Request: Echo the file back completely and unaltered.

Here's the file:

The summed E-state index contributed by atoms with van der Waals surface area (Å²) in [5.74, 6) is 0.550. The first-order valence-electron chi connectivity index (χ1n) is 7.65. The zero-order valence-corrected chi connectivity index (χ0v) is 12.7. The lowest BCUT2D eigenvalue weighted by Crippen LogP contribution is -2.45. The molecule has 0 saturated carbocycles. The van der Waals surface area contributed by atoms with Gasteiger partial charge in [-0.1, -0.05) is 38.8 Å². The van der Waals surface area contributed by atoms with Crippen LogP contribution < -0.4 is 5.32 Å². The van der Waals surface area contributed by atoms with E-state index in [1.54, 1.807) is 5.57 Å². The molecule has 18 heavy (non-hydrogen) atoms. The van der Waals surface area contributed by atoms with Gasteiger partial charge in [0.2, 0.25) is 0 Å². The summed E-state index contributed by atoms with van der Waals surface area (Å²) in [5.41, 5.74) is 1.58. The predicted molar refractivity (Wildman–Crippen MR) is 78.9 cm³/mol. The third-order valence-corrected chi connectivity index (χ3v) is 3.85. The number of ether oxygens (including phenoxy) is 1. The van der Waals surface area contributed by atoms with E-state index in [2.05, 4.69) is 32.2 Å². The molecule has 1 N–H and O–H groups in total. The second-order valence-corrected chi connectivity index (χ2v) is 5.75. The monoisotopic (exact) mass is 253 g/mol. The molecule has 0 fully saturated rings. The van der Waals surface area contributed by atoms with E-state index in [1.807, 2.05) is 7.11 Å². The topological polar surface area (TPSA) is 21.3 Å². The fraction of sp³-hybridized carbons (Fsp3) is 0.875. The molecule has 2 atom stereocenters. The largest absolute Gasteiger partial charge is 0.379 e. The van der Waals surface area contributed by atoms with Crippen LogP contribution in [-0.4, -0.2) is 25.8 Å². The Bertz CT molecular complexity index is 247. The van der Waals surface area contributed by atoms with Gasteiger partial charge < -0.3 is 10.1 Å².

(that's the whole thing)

The summed E-state index contributed by atoms with van der Waals surface area (Å²) in [5.74, 6) is 0.550. The first-order valence-electron chi connectivity index (χ1n) is 7.65. The zero-order valence-corrected chi connectivity index (χ0v) is 12.7. The lowest BCUT2D eigenvalue weighted by Crippen LogP contribution is -2.45. The molecule has 0 saturated carbocycles. The van der Waals surface area contributed by atoms with Gasteiger partial charge in [-0.1, -0.05) is 38.8 Å². The van der Waals surface area contributed by atoms with Crippen LogP contribution < -0.4 is 5.32 Å². The van der Waals surface area contributed by atoms with E-state index in [1.54, 1.807) is 5.57 Å². The molecule has 18 heavy (non-hydrogen) atoms. The van der Waals surface area contributed by atoms with Gasteiger partial charge in [0.2, 0.25) is 0 Å². The summed E-state index contributed by atoms with van der Waals surface area (Å²) in [5.41, 5.74) is 1.58. The predicted molar refractivity (Wildman–Crippen MR) is 78.9 cm³/mol. The third-order valence-corrected chi connectivity index (χ3v) is 3.85. The number of ether oxygens (including phenoxy) is 1. The van der Waals surface area contributed by atoms with E-state index in [2.05, 4.69) is 32.2 Å². The molecule has 1 N–H and O–H groups in total. The second-order valence-corrected chi connectivity index (χ2v) is 5.75. The monoisotopic (exact) mass is 253 g/mol. The molecule has 0 fully saturated rings. The van der Waals surface area contributed by atoms with E-state index in [1.807, 2.05) is 7.11 Å². The topological polar surface area (TPSA) is 21.3 Å². The fraction of sp³-hybridized carbons (Fsp3) is 0.875. The molecule has 2 atom stereocenters. The largest absolute Gasteiger partial charge is 0.379 e. The van der Waals surface area contributed by atoms with Crippen LogP contribution in [-0.4, -0.2) is 25.8 Å². The Bertz CT molecular complexity index is 247. The van der Waals surface area contributed by atoms with Gasteiger partial charge < -0.3 is 10.1 Å².